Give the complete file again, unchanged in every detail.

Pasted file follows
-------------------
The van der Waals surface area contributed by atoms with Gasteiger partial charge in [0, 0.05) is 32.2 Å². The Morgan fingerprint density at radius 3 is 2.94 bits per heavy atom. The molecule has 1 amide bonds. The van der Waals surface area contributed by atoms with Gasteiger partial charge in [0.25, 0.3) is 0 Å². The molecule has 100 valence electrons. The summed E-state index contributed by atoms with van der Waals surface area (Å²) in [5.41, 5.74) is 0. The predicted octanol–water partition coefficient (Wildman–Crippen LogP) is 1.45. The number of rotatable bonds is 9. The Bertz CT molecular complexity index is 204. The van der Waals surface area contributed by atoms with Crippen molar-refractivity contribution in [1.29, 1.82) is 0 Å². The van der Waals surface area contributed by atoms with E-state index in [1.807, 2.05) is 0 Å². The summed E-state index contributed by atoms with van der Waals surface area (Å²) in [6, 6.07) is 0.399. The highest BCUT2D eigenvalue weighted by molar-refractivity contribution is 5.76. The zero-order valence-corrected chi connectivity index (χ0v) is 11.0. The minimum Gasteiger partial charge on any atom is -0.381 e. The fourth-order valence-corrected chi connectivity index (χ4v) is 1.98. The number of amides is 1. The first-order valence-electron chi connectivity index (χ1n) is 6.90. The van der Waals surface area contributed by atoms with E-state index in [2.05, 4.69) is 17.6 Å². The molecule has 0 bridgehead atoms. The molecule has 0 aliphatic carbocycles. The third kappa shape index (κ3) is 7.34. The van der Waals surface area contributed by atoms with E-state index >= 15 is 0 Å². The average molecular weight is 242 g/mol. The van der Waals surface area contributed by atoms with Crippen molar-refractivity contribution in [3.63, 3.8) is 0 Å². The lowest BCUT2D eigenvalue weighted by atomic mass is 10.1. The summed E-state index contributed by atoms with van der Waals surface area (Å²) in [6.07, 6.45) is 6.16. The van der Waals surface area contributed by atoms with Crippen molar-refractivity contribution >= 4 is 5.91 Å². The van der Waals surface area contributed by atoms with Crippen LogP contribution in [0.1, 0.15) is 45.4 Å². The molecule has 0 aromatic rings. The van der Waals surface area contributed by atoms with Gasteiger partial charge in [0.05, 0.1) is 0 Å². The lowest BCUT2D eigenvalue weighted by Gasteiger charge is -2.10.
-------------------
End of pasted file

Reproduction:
The van der Waals surface area contributed by atoms with Gasteiger partial charge in [0, 0.05) is 32.2 Å². The Morgan fingerprint density at radius 3 is 2.94 bits per heavy atom. The molecule has 1 amide bonds. The van der Waals surface area contributed by atoms with Gasteiger partial charge in [0.25, 0.3) is 0 Å². The molecule has 100 valence electrons. The summed E-state index contributed by atoms with van der Waals surface area (Å²) in [5.41, 5.74) is 0. The predicted octanol–water partition coefficient (Wildman–Crippen LogP) is 1.45. The number of rotatable bonds is 9. The Bertz CT molecular complexity index is 204. The van der Waals surface area contributed by atoms with Crippen molar-refractivity contribution in [1.29, 1.82) is 0 Å². The van der Waals surface area contributed by atoms with E-state index in [1.807, 2.05) is 0 Å². The summed E-state index contributed by atoms with van der Waals surface area (Å²) in [6, 6.07) is 0.399. The highest BCUT2D eigenvalue weighted by molar-refractivity contribution is 5.76. The zero-order valence-corrected chi connectivity index (χ0v) is 11.0. The minimum Gasteiger partial charge on any atom is -0.381 e. The fourth-order valence-corrected chi connectivity index (χ4v) is 1.98. The number of amides is 1. The first-order valence-electron chi connectivity index (χ1n) is 6.90. The van der Waals surface area contributed by atoms with E-state index in [2.05, 4.69) is 17.6 Å². The molecule has 0 bridgehead atoms. The molecule has 0 aliphatic carbocycles. The third kappa shape index (κ3) is 7.34. The van der Waals surface area contributed by atoms with E-state index >= 15 is 0 Å². The average molecular weight is 242 g/mol. The van der Waals surface area contributed by atoms with Crippen molar-refractivity contribution in [3.63, 3.8) is 0 Å². The lowest BCUT2D eigenvalue weighted by atomic mass is 10.1. The summed E-state index contributed by atoms with van der Waals surface area (Å²) in [6.07, 6.45) is 6.16. The van der Waals surface area contributed by atoms with Crippen molar-refractivity contribution >= 4 is 5.91 Å². The van der Waals surface area contributed by atoms with Crippen LogP contribution in [0.1, 0.15) is 45.4 Å². The molecule has 0 aromatic rings. The van der Waals surface area contributed by atoms with Gasteiger partial charge in [0.05, 0.1) is 0 Å². The lowest BCUT2D eigenvalue weighted by Gasteiger charge is -2.10.